Staci Griesbach Jazzes up Patsy Cline Songbook

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Singer Staci Griesbach’s debut is devoted to jazz arrangements of songs popularized by country star Patsy Cline (1932–’63).

(Photo: Kim Thiel)

Staci Griesbach’s story begins in the rural Midwest. She grew up on a Wisconsin farm, where her parents raised heifers. Corn, soybeans and hay filled the family field, and four-track tapes of Conway Twitty and Ernest Tubb filled the glove compartment. At rodeos and county fairs, she would watch wide-eyed as Alan Jackson or Faith Hill entertained.

Eventually, Griesbach developed her own singing style, infused with her phrasing on piano and saxophone, which she played in high school band. Still, country music was her base, and she pondered moving to Nashville to pursue stardom. Instead, after college, she moved to Los Angeles—just for a year, she promised herself—to check it out before heading to Music City. Once in L.A., Griesbach found herself drawn to the city’s jazz circles, taking vocal lessons and picking up some gigs. When the time felt right to make an album, though, the vocalist began asking herself some serious questions.

“[O]ne day when I came home from yoga, I put Patsy Cline’s Greatest Hits on the record player,” she recalled. “The minute the needle went down, I was like, ‘Hello? What was I thinking? Maybe this is my thing. My teachers could be different from someone else’s teachers.’ Is that a bad thing? Is that a good thing? Why can’t it just be a different thing?”

Griesbach’s debut, My Patsy Cline Songbook, was born of that revelation. Its 16 songs, each delivered in a jazz setting, are hallmarks in the late country star’s repertoire. The program features the work of top-notch arrangers and players from the world of jazz (pianist Tamir Hendelman and guitarist Bruce Forman) and the world of country (pedal steel guitarist Rich Hinman). Griesbach achieves her aim of paying tribute not through imitation, but by exploring new possibilities through her own artistry.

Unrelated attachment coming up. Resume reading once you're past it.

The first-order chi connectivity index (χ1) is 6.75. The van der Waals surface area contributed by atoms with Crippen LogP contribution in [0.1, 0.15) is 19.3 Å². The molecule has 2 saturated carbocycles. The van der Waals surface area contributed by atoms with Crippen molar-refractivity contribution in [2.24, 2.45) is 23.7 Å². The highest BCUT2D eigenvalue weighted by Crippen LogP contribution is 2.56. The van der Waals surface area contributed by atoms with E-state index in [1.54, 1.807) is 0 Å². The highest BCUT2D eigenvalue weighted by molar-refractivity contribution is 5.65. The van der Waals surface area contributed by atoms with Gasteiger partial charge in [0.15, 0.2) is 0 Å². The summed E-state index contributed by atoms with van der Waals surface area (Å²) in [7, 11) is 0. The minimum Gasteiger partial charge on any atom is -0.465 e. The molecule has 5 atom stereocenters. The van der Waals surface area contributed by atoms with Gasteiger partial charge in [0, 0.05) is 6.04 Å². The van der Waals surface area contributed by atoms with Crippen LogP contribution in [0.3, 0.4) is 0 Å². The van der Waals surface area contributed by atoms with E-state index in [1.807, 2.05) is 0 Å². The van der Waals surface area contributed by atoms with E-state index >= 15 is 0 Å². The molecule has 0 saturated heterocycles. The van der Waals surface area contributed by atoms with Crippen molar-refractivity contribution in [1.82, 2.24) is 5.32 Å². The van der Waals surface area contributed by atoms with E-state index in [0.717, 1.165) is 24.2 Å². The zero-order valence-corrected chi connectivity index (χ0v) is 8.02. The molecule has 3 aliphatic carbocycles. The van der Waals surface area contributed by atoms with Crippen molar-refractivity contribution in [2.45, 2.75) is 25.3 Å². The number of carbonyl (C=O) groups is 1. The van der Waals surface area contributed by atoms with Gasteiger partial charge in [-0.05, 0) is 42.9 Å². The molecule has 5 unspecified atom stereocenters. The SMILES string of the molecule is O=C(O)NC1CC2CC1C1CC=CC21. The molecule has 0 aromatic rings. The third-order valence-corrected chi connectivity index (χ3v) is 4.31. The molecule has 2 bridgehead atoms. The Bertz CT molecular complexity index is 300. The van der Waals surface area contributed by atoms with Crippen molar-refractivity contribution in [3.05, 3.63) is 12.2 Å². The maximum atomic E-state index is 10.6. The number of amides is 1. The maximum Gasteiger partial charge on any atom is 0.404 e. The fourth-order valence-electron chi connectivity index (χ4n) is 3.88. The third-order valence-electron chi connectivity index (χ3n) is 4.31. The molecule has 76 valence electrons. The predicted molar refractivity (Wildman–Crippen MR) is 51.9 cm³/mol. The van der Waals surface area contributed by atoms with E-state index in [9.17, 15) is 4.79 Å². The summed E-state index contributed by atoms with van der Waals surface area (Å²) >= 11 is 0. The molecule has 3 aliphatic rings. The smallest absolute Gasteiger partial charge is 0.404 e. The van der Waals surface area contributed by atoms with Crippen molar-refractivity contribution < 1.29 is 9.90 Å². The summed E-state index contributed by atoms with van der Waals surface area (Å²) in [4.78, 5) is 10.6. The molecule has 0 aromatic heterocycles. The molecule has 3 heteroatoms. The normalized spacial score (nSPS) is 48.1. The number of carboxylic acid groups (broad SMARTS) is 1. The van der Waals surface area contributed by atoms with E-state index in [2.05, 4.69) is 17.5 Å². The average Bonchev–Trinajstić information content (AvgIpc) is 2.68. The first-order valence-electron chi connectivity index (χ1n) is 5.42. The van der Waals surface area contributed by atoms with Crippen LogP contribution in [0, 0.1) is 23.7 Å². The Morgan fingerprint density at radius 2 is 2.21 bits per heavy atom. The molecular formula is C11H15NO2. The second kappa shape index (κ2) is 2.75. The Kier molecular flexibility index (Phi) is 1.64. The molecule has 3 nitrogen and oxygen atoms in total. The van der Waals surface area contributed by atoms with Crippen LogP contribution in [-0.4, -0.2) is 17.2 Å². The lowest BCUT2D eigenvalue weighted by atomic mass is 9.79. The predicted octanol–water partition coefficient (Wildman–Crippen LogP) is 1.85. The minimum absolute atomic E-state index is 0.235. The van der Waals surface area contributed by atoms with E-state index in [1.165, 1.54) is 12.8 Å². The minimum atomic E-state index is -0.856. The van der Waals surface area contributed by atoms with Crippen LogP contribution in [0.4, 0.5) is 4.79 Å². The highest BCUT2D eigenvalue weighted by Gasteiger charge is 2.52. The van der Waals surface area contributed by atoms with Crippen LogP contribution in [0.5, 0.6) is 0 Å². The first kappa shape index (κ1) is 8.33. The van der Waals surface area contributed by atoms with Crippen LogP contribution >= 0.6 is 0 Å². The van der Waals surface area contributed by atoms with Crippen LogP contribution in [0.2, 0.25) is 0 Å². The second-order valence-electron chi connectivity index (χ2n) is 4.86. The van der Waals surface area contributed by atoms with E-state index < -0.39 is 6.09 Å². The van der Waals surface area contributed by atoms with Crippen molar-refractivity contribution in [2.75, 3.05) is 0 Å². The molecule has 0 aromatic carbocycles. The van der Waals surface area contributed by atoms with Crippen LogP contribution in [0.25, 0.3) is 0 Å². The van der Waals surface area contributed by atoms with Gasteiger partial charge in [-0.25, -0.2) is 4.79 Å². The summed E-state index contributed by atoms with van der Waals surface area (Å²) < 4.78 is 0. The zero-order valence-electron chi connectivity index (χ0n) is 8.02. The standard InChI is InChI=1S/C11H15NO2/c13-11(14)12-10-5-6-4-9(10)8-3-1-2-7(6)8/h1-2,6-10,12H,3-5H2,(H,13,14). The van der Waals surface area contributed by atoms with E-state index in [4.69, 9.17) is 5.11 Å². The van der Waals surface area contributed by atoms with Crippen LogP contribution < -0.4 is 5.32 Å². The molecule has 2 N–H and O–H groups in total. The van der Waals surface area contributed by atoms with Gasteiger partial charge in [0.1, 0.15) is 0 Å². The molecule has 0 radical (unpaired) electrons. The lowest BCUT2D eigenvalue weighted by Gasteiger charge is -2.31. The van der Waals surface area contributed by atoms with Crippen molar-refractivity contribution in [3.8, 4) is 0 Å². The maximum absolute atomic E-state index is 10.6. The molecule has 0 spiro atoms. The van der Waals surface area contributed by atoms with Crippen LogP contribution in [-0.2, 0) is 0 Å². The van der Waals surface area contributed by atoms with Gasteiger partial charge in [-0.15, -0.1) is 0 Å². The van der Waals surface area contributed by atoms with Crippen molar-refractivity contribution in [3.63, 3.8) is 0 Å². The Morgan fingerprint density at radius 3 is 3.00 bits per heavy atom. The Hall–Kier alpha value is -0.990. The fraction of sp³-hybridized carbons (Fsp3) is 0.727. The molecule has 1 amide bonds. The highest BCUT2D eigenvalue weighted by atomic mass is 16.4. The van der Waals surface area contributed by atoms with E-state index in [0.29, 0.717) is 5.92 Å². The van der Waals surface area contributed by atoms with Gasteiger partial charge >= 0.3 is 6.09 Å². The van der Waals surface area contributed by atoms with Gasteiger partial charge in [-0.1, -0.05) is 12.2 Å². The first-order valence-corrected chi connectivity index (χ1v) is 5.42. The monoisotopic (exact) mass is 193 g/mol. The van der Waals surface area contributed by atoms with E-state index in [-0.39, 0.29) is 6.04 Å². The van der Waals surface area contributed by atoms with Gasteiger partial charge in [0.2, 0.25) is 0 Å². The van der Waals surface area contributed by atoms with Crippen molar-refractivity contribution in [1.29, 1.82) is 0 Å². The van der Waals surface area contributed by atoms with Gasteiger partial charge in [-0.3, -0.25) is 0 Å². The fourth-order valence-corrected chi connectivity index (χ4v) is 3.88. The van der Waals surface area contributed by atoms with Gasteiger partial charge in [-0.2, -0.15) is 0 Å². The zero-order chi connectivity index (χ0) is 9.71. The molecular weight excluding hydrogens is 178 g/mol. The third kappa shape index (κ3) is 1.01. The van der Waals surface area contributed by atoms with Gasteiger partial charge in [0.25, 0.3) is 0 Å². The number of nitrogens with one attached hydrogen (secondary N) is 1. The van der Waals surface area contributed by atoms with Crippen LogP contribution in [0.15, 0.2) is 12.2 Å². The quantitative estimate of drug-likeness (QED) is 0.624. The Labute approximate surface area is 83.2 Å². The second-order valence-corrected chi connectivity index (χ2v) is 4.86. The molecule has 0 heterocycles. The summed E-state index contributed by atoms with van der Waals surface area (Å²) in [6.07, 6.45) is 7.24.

“Walkin’ After Midnight” is transformed into a spectral rumination, with mallets casting deep indigo shades, rather than rhythms, on cymbals and drums, with pianist Jeremy Siskind reforming the chord changes into moody and unresolving noir harmonies.

Every performance is an experiment whose payoff has everything to do with Griesbach’s guidance.“Staci let me know that she wanted to find places where these two musics could meet,” Hendelman said. “I thought that was a beautiful idea. For example, she brought in this song, ‘Leavin’ On Your Mind.’ Something about its melody reminded me of ‘Someone To Watch Over Me.’ I thought that maybe we could play with that, hint at it but not really give it away until halfway through the solo.”

“That was an ‘aha’ moment,” Griesbach explained with a laugh. “We were at [Hendelman’s] piano and as he played with the chord progression, it was like, ‘Oh, yeah!’ Then we thought about the juxtaposition of the lyric of ‘If you’ve got leaving on your mind, tell me now.’ The spiritual connotation in the background is, ‘You’re looking for someone to watch over you.’ Isn’t that beautiful?” DB



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